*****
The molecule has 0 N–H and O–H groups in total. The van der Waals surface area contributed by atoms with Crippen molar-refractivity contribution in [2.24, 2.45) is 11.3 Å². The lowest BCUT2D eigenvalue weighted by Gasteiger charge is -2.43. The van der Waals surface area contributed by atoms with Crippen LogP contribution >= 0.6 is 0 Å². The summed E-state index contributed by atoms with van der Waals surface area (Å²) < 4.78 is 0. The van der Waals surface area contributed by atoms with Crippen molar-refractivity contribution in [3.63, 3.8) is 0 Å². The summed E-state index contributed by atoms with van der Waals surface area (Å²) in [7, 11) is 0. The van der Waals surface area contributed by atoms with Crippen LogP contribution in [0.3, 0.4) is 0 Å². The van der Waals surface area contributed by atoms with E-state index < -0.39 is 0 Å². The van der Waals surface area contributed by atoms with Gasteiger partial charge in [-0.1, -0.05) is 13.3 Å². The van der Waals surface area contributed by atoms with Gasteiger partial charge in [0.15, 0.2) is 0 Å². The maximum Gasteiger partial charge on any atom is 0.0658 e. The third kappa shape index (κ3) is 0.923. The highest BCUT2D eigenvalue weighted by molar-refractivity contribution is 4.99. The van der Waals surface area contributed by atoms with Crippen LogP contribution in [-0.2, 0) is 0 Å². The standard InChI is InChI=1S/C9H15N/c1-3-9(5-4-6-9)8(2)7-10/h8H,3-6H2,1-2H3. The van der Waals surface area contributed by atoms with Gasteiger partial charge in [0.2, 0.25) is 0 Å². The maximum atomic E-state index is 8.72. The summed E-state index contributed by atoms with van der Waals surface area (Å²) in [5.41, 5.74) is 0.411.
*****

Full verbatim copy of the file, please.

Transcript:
The molecule has 0 N–H and O–H groups in total. The van der Waals surface area contributed by atoms with Crippen molar-refractivity contribution in [2.24, 2.45) is 11.3 Å². The lowest BCUT2D eigenvalue weighted by Gasteiger charge is -2.43. The van der Waals surface area contributed by atoms with Crippen LogP contribution >= 0.6 is 0 Å². The summed E-state index contributed by atoms with van der Waals surface area (Å²) < 4.78 is 0. The van der Waals surface area contributed by atoms with Crippen molar-refractivity contribution in [3.63, 3.8) is 0 Å². The summed E-state index contributed by atoms with van der Waals surface area (Å²) in [7, 11) is 0. The van der Waals surface area contributed by atoms with Crippen LogP contribution in [0.3, 0.4) is 0 Å². The van der Waals surface area contributed by atoms with E-state index < -0.39 is 0 Å². The van der Waals surface area contributed by atoms with Gasteiger partial charge in [-0.1, -0.05) is 13.3 Å². The van der Waals surface area contributed by atoms with Gasteiger partial charge in [0.15, 0.2) is 0 Å². The maximum Gasteiger partial charge on any atom is 0.0658 e. The third kappa shape index (κ3) is 0.923. The highest BCUT2D eigenvalue weighted by molar-refractivity contribution is 4.99. The van der Waals surface area contributed by atoms with Crippen LogP contribution in [-0.2, 0) is 0 Å². The standard InChI is InChI=1S/C9H15N/c1-3-9(5-4-6-9)8(2)7-10/h8H,3-6H2,1-2H3. The van der Waals surface area contributed by atoms with Gasteiger partial charge in [0.2, 0.25) is 0 Å². The maximum atomic E-state index is 8.72. The summed E-state index contributed by atoms with van der Waals surface area (Å²) in [5.41, 5.74) is 0.411.